From Drug Efflux to the Liver X Receptor: Investigations into Novel Methods to Protect Against Chemotherapy-Induced Alopecia

  • Eleanor Smart

Student thesis: Phd


Chemotherapy-induced alopecia (CIA) is one of the most distressing side effects of cancer treatment. Despite this, there are currently no pharmacological interventions available and there is therefore an urgent need to identify new targets for therapy. It has been previously hypothesised that increasing drug transport out of the hair follicle (HF) could render human scalp HFs resistant to chemotherapy. Recently, it was demonstrated that human scalp HFs express many different members of the ATP-binding cassette (ABC) superfamily, which efflux a wide variety of chemotherapeutic agents from diverse cell types. However, their role in mediating HF resistance to chemotherapy remains unexplored.The primary aim of this study was to investigate the role of ABC transporter expression and activity in the HF as a novel mechanism for protecting against chemotherapy-induced damage and subsequent hair loss.Firstly, this study showed that inhibition of ABCB1 in human HFs ex vivo sensitizes HFs to damage by both 4-hydroxycyclophosphamide (4HC) and Doxorubicin (DOX). Not only does this study indicate that ABCB1 has a role in protecting the human HF from chemotherapy-induced damage, but it also adds to the growing indirect evidence that 4HC is a substrate of ABCB1. Next, outer root sheath (ORS) keratinocytes were examined as a HF-relevant primary cell model to screen for ABC transporter inducing compounds. T0901317 (a LXR agonist), lopinavir (a protease inhibitor) and dexamethasone (a glucocorticoid receptor agonist), increased ABC transporter activity, significantly increased cell survival and attenuated apoptosis on exposure to DOX. T0901317, but not lopinavir, showed a trend towards protection of human HFs ex vivo from DOX-induced apoptosis. However, the protective effect of T0901317 could not be modified by inhibition of ABC transporter activity, which indicated an ABC-independent mechanism of protection. Therefore, the mechanism of protection of ORS keratinocytes from DOX was investigated by RNA-sequencing. It was found that T0901317 exerted protection in a multifaceted manner, including the modulation of fatty acid synthesis, DNA repair and key signalling pathway modulation (NFκB and MAPK). This study showed that despite ABCB1 modulating chemotherapy-induced damage to the human HF, its transcription could not be significantly increased in culture. However, the LXR agonist T0901317 protected primary ORS keratinocytes and human HFs ex vivo from DOX-induced toxicity, through the modulation of DNA double strand break repair and fatty acid synthesis.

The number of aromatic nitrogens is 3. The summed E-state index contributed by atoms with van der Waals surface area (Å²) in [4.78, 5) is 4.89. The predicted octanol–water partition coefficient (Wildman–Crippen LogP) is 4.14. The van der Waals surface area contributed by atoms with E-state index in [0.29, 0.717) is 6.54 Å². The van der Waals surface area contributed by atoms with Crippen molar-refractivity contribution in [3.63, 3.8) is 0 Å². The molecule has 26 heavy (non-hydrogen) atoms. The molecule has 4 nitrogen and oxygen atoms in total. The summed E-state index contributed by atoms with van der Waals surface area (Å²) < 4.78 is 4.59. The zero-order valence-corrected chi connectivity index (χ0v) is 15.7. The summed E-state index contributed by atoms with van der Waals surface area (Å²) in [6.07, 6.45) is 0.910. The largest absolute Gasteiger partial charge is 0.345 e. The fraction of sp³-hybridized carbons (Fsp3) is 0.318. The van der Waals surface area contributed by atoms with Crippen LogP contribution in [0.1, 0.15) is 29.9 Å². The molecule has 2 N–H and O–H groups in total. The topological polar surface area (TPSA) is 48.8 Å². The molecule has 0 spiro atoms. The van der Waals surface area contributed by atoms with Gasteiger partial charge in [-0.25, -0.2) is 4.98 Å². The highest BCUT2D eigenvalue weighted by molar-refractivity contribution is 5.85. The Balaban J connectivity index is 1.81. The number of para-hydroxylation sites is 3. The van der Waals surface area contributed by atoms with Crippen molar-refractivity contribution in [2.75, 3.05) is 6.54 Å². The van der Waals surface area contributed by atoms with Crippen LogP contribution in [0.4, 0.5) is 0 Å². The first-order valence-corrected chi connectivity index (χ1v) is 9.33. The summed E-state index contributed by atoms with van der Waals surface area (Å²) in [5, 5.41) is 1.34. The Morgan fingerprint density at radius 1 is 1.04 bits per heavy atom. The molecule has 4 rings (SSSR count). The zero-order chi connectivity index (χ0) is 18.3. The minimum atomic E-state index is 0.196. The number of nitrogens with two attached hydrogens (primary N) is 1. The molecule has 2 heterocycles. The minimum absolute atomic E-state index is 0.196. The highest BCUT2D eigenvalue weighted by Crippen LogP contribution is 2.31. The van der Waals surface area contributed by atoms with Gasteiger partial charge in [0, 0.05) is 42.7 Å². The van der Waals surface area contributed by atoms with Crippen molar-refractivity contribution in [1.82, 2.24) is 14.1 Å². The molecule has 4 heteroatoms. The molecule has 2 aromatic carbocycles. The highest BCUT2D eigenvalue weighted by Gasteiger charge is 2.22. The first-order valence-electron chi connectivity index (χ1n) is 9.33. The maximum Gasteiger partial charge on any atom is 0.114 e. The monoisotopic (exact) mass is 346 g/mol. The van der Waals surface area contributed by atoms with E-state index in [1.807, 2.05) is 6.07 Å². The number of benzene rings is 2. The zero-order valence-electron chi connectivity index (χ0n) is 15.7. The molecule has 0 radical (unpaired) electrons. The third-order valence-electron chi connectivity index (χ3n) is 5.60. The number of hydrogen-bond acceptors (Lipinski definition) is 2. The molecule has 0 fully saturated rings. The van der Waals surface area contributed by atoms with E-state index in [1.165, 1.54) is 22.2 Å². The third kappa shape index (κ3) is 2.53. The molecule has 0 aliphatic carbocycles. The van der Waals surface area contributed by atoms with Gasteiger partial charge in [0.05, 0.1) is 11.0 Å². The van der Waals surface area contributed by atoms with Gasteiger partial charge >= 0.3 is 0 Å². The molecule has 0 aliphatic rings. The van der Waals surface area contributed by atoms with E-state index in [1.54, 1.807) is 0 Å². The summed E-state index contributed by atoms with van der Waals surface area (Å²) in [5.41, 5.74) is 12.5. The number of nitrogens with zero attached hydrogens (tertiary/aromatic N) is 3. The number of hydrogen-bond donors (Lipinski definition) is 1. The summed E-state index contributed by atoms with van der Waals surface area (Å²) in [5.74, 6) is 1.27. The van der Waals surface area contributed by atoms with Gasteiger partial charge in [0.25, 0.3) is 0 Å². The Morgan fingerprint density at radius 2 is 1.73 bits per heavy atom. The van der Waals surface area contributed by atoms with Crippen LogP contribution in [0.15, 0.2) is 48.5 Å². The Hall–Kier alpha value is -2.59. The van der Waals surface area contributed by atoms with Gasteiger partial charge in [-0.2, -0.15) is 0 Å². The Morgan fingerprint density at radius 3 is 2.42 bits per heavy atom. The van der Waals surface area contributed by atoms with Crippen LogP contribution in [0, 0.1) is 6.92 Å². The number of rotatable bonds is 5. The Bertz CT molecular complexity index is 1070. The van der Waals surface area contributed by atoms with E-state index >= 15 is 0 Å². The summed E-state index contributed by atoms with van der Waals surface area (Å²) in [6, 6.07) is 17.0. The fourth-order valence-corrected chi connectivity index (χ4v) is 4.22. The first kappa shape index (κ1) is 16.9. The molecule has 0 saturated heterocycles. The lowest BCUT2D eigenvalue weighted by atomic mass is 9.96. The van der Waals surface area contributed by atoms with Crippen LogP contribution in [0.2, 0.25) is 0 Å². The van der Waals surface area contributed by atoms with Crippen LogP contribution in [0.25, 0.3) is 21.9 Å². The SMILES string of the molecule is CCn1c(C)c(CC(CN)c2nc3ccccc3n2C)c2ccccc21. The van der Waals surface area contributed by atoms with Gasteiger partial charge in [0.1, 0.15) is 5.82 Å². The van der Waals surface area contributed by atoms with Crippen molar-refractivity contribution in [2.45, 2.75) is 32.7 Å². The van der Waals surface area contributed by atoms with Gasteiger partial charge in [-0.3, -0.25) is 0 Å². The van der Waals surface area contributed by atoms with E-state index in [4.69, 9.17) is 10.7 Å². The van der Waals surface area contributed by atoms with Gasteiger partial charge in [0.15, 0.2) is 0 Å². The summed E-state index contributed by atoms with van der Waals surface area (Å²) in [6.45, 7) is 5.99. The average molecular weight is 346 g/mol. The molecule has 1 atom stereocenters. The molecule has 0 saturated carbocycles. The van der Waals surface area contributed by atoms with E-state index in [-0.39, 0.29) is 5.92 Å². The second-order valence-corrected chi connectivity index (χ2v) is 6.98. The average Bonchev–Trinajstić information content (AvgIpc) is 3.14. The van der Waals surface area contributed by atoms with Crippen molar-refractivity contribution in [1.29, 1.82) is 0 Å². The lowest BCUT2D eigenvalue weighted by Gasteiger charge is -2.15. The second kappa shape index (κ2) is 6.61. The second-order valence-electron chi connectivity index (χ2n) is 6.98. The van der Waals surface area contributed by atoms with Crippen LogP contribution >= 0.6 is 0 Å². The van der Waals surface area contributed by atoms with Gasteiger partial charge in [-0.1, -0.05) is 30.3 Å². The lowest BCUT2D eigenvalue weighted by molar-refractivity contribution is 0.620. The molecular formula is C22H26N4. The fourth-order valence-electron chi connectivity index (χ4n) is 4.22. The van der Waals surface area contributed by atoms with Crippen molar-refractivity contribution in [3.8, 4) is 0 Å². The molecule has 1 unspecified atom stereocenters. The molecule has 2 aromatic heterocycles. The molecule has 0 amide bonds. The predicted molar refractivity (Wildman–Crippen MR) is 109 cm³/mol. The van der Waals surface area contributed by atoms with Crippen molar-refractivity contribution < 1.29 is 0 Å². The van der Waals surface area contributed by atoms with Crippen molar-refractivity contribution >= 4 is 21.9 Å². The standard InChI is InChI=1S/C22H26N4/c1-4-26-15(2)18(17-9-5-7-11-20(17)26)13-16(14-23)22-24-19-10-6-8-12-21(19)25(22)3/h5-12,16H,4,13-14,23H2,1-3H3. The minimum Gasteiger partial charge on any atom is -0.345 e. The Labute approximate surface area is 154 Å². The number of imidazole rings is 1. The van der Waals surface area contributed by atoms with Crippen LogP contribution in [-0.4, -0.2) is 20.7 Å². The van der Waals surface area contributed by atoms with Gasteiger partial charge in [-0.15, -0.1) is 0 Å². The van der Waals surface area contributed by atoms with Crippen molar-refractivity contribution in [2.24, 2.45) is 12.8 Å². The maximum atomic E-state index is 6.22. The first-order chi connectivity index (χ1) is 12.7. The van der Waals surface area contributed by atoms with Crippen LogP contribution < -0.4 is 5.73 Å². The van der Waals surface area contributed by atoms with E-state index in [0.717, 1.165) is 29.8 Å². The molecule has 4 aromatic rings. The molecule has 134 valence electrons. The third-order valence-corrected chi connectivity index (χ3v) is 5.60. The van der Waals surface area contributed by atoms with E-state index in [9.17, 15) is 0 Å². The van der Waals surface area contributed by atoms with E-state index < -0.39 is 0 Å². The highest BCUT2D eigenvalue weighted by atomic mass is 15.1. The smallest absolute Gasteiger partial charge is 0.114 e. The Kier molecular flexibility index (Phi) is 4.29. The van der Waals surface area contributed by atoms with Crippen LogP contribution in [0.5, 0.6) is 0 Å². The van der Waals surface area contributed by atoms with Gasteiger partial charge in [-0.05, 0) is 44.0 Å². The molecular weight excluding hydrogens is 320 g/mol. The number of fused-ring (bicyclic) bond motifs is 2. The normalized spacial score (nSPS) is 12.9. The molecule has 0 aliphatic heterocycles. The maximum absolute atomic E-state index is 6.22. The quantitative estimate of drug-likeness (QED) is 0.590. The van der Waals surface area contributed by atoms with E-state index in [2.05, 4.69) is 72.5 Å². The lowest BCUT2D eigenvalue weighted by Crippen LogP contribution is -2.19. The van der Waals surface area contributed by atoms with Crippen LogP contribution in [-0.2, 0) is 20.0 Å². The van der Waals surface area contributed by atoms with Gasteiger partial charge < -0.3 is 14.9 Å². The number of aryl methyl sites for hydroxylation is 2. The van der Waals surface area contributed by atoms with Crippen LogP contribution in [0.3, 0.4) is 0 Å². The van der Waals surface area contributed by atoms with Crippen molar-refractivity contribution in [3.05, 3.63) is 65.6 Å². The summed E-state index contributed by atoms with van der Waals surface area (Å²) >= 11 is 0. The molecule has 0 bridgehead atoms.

Date of Award1 Aug 2020
Original languageEnglish
Awarding Institution
  • The University of Manchester
SupervisorRalf Paus (Supervisor) & Iain Haslam (Supervisor)


  • Chemotherapy
  • Hair follicle
  • ABC transporter
  • Alopecia

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